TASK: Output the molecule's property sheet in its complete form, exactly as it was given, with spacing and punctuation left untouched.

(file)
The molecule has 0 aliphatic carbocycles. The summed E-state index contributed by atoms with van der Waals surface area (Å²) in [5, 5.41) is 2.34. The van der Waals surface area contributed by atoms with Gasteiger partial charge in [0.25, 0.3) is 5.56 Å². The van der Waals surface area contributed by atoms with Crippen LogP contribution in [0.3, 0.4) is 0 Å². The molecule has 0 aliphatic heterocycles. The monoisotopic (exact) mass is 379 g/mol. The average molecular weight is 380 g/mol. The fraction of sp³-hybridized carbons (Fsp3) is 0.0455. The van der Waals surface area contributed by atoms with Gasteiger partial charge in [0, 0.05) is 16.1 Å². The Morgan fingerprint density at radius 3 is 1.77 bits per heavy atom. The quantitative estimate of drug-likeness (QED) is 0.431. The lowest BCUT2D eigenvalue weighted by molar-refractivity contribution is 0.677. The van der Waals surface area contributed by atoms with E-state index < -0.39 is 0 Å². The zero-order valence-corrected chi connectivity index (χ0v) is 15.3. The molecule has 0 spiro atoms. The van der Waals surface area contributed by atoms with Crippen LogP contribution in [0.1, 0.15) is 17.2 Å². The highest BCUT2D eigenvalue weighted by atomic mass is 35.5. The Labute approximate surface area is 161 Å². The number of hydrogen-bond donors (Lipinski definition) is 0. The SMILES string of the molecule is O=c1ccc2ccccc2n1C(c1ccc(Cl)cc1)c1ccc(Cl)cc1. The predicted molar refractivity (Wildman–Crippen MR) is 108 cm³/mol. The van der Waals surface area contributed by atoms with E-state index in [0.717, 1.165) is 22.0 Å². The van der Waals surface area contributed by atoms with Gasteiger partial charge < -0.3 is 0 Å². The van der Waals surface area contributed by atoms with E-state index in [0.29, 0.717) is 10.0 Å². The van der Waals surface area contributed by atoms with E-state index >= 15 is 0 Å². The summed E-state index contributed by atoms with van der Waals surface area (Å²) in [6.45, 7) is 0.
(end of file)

The molecule has 0 aliphatic carbocycles. The summed E-state index contributed by atoms with van der Waals surface area (Å²) in [5, 5.41) is 2.34. The van der Waals surface area contributed by atoms with Gasteiger partial charge in [0.25, 0.3) is 5.56 Å². The van der Waals surface area contributed by atoms with Crippen LogP contribution in [0.3, 0.4) is 0 Å². The molecule has 0 aliphatic heterocycles. The monoisotopic (exact) mass is 379 g/mol. The average molecular weight is 380 g/mol. The fraction of sp³-hybridized carbons (Fsp3) is 0.0455. The van der Waals surface area contributed by atoms with Gasteiger partial charge in [0, 0.05) is 16.1 Å². The Morgan fingerprint density at radius 3 is 1.77 bits per heavy atom. The quantitative estimate of drug-likeness (QED) is 0.431. The lowest BCUT2D eigenvalue weighted by molar-refractivity contribution is 0.677. The van der Waals surface area contributed by atoms with E-state index < -0.39 is 0 Å². The zero-order valence-corrected chi connectivity index (χ0v) is 15.3. The molecule has 0 spiro atoms. The van der Waals surface area contributed by atoms with Crippen LogP contribution in [0.1, 0.15) is 17.2 Å². The highest BCUT2D eigenvalue weighted by atomic mass is 35.5. The Labute approximate surface area is 161 Å². The number of hydrogen-bond donors (Lipinski definition) is 0. The SMILES string of the molecule is O=c1ccc2ccccc2n1C(c1ccc(Cl)cc1)c1ccc(Cl)cc1. The predicted molar refractivity (Wildman–Crippen MR) is 108 cm³/mol. The van der Waals surface area contributed by atoms with E-state index in [0.717, 1.165) is 22.0 Å². The van der Waals surface area contributed by atoms with Gasteiger partial charge < -0.3 is 0 Å². The van der Waals surface area contributed by atoms with E-state index in [0.29, 0.717) is 10.0 Å². The van der Waals surface area contributed by atoms with E-state index >= 15 is 0 Å². The summed E-state index contributed by atoms with van der Waals surface area (Å²) in [6.45, 7) is 0.